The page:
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Thread: Did you switch to Web Dev from an entirely different career?

  1. #1
    Join Date
    May 2014
    Location
    San Francisco
    Posts
    2

    Did you switch to Web Dev from an entirely different career?

    Iíd love to hear what it was like if you switched to Web Development/Design from a completely unrelated career.

    I ask because Iím slowly considering it and would like to limit any unrealistic expectations Ė that the grass is greener, so to speak.
    If you did, what was it like? What's different about your daily work life, your metrics, your work relationships, your overall happiness? For example, I ponder what it will be like working with people who are more technically-minded than I'm used to. What it will be like having metrics that arenít based on sales number. What it's like to be in a situation where my output (code) must sync with a group (back end, UI, etc), as opposed to something like sales where Iím an "individual contributer".

    About me: 30 years old, basically been in sales since my degree in business. This includes retail sales, some retail management, web startup sales, and now a web startup position where Iím responsible to build traction via customer acquisition, product feedback and innovation, marketing, you name it.

    I love computers, am creative at heart and enjoy building things. I have a knack for design and web products and actually serve as a intermediary between our sales team and the Product Manager. I considered pursuing it but feel that I'm more creative and less analytically than the PM role requires. Over the past year Iíve been spending around four hours a week familiarizing myself with HTML, CSS and JS via studies and projects. I feel like Iím reaching a point where Iím starting to imagine the realities of pursuing it as a career, and this is causing these questions to arise.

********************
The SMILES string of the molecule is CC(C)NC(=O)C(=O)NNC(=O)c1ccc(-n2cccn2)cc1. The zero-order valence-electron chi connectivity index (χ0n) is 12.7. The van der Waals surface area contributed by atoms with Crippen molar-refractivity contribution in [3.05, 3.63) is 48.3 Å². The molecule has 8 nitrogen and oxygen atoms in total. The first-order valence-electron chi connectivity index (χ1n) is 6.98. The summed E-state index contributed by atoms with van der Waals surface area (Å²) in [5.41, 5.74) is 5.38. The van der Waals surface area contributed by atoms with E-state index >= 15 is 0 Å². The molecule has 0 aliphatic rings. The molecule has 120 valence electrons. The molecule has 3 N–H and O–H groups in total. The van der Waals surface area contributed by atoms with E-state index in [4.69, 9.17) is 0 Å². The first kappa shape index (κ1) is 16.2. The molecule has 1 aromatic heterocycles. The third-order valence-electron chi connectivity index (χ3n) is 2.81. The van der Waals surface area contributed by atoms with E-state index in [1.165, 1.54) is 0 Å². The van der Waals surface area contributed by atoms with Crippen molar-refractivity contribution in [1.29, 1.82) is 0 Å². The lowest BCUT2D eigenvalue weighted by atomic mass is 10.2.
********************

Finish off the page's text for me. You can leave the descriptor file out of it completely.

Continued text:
I might have lofty expectations, but I figure I should also explain how I foresee the future looking. Feel free to critique:

    • Continue studies and building out small projects. Get into boot camp here in SF in six months. Land intern or junior position at a company that doesn't ask for highschool GPA / what it was like working for McKinsey. Snag a role model at work, work hard, continue my education, and either work my way up there or find an entry level position at a new company. Either continue on that path, or try my hand at freelancing / starting my own small web development company.



    Thanks in advance for sharing any similar experiences and words of advice.

  2. #2
    Join Date
    May 2014
    Posts
    13
    Hello,
    I taught dance for over 25 years along with craft classes, sign language, and drama/theater. I taught for the school district, night programs, craft stores, and volunteered many years at the Boys and Girls Club running different programs but devoted to the Performing Arts program.

    I am currently 43 years old with a profound hearing loss. Unfortunately I have lost so much hearing it has forced me to retire my up most passion (dance). This is my reason for switching my career from crafts/dance to suddenly web development.

    As for where I am today and how I have been doing, see I taught myself web design, run my own web hosting business as well. For the past twelve years the hosting and web design was sort of a side job something I just enjoyed doing that wasn't related to dance or performing arts. I am very artistic and crafty and web design is one of my stronger skills aside from performing arts. I recently went back to school got my programming associates and currently completing my desktop/networking associates. I got hired by the university before I graduated from my programming degree.

    Today I am still working part-time as an assistant web developer for the university. I will say, the web development career is extremely competitive if you are trying to open your own business or work as a freelancer. I was always lucky due to my hosting which I had up to 200 clients, about 50 were web design clients. Most of my clients were word of mouth, I was devoted to my hosting. So having the background skills (12 years worth) helped me get a stable hourly paid job. I also get paid vacation and sick time. The odds of getting a job like what I have is pretty hard... Not impossible but they are hard to get. I also have health benefits.

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